For Immediate Release
Responding to the dire humanitarian crisis facing Syrian civilian refugees, the Jewish Coalition for Syrian Refugees in Jordan is calling on the Jewish community to raise more funds to aid the growing Syrian refugee population in Jordan’s urban areas and refugee camps. Donations will supplement over $200,000 the Coalition already dispersed to Jordanian and international partners operating nonpolitical aid programs providing food, water, shelter, medical care, clothing, and other services. Dr. Georgette Bennett, whose $100,000 lead gift kicked-off the Coalition’s work, has just issued a $50,000 two for one matching grant challenge to the Coalition by Labor Day to encourage Jewish community support to ensure critical care for languishing refugees.
“It is an imperative of Judaism to not stand by idly in the face of a humanitarian nightmare of this magnitude. As a one-time refugee and child of Holocaust survivors, I relate deeply to the Golden Rule — something that all the great religions hold in common. We hope that all their communal organizations will join us in this effort,” said Bennett, President & Founder of the Tanenbaum Center for Interreligious Understanding, a non-sectarian intergroup relations organization.
The Coalition, a 16-member sub-group of the Jewish Coalition for Disaster Relief (JCDR), is already supporting the work of the Jordan Red Crescent, World Jewish Relief (for Save the Children), International Rescue Committee, and HIAS in the areas of food distribution, medical programs, and resettlement activities.
“Wherever there is humanitarian disaster and devastation, Jews and the Jewish community have always come together to do what we can to address suffering. It is important that the entire Jewish community, as well as faith groups across the spectrum, do everything possible to alleviate the impact and misery of this terrible crisis,” said Abraham H. Foxman, ADL National Director, a Coalition member.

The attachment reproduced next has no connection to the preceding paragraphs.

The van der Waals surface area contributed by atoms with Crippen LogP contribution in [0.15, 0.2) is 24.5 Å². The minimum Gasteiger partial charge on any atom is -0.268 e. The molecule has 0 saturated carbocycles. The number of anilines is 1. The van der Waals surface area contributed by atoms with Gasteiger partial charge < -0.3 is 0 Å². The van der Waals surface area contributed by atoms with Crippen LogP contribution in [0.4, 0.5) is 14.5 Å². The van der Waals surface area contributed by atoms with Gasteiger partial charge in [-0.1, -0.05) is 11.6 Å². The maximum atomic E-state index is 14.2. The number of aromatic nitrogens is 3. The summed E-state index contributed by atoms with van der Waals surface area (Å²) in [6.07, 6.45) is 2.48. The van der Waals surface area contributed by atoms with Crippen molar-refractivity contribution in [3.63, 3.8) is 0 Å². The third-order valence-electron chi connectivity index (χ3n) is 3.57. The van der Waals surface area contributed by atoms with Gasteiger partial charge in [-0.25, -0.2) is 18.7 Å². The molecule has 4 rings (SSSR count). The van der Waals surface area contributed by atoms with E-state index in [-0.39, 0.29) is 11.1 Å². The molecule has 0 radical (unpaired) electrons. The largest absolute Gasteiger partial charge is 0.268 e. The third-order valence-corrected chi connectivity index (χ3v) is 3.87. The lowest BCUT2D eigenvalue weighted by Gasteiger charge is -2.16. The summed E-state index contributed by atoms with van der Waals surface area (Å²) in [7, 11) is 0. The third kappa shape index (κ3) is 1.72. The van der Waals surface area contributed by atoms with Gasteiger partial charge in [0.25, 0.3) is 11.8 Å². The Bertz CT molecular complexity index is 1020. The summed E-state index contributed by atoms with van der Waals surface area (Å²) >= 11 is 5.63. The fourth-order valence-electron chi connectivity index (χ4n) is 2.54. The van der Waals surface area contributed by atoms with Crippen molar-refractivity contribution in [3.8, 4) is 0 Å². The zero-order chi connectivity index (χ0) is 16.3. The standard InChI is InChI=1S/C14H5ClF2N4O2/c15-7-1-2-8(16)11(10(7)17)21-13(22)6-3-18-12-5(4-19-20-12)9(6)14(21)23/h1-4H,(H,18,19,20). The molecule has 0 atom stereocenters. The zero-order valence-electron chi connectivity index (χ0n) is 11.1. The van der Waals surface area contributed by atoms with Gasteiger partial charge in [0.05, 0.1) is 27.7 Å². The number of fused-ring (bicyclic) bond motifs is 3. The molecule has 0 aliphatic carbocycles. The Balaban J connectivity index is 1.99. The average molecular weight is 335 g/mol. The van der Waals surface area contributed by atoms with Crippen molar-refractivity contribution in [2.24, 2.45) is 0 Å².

Members of Coalition include: the American Jewish Committee, American Jewish Joint Distribution Committee, Anti-Defamation League, Conference of Presidents of Major American Jewish Organizations, Hebrew Immigrant Aid Society, Jewish Council for Public Affairs, Jewish Federations of North America, Mazon, Rabbinical Assembly, Religious Action Center of Reform Judaism, Union for Reform Judaism, United Synagogue Conservative Judaism, Ve’ahavta, World Jewish Congress, and World Jewish Relief.
“As the Coalition continues its critical efforts to care for these refugees, broader Jewish community and other faith group support reinforces the notion that we cannot turn away from one of the largest humanitarian crises of our time, in the midst of a dangerous and complex ongoing civil war. We must do more to care for the countless innocent victims of this horrendous conflict,” said Alan H. Gill, CEO of the American Jewish Joint Distribution Committee (JDC), another Coalition member.
To make a contribution, visit: www.jcdr.org. Or make a check payable to the “Jewish Coalition for Syrian Refugees in Jordan” and post it to: JDC, P.O. Box 4124, New York, NY 10163.
Over the past several years, the Jewish Coalition for Disaster Relief has responded to major crises in Sudan, Haiti, Japan, and the Horn of Africa.
The American Jewish Joint Distribution Committee (JDC) is the world’s leading Jewish humanitarian assistance organization. JDC works in more than 70 countries and in Israel to alleviate hunger and hardship, rescue Jews in danger, create lasting connections to Jewish life, and provide immediate relief and long-term development support for victims of natural and man-made disasters.
For more information, please visit www.JDC.org.
The Jewish Coalition for Disaster Relief (JCDR) brings together the experience, expertise, and resources of national, primarily North American Jewish organizations that seek to assist victims of natural or man-made disasters outside of North America on a non-sectarian basis. JCDR maximizes the use of financial resources, coordinates the activities of its member agencies, educates the members’ constituencies and the general public about current disaster situations and the Jewish response, and demonstrates the long tradition of Jewish humanitarianism.